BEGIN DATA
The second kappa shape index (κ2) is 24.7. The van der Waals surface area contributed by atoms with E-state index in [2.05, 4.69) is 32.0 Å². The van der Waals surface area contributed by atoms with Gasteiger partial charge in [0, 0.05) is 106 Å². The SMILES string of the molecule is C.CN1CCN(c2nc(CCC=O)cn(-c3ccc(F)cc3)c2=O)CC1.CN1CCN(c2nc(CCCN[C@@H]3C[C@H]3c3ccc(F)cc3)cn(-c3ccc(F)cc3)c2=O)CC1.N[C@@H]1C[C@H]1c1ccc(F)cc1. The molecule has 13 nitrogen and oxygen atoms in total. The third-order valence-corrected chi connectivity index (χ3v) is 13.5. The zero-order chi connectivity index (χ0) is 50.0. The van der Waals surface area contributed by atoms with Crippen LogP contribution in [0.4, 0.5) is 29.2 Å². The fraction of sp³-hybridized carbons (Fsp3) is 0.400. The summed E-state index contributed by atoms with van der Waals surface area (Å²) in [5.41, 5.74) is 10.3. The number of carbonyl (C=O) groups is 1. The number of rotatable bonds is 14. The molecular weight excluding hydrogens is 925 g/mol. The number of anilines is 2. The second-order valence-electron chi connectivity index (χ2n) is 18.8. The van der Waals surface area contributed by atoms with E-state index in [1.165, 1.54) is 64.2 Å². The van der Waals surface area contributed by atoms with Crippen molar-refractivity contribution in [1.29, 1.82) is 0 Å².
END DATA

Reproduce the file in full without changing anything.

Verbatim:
The second kappa shape index (κ2) is 24.7. The van der Waals surface area contributed by atoms with E-state index in [2.05, 4.69) is 32.0 Å². The van der Waals surface area contributed by atoms with Gasteiger partial charge in [0, 0.05) is 106 Å². The SMILES string of the molecule is C.CN1CCN(c2nc(CCC=O)cn(-c3ccc(F)cc3)c2=O)CC1.CN1CCN(c2nc(CCCN[C@@H]3C[C@H]3c3ccc(F)cc3)cn(-c3ccc(F)cc3)c2=O)CC1.N[C@@H]1C[C@H]1c1ccc(F)cc1. The molecule has 13 nitrogen and oxygen atoms in total. The third-order valence-corrected chi connectivity index (χ3v) is 13.5. The zero-order chi connectivity index (χ0) is 50.0. The van der Waals surface area contributed by atoms with Crippen LogP contribution in [0.4, 0.5) is 29.2 Å². The fraction of sp³-hybridized carbons (Fsp3) is 0.400. The summed E-state index contributed by atoms with van der Waals surface area (Å²) in [5.41, 5.74) is 10.3. The number of carbonyl (C=O) groups is 1. The number of rotatable bonds is 14. The molecular weight excluding hydrogens is 925 g/mol. The number of anilines is 2. The second-order valence-electron chi connectivity index (χ2n) is 18.8. The van der Waals surface area contributed by atoms with E-state index in [1.165, 1.54) is 64.2 Å². The van der Waals surface area contributed by atoms with Crippen molar-refractivity contribution in [1.29, 1.82) is 0 Å².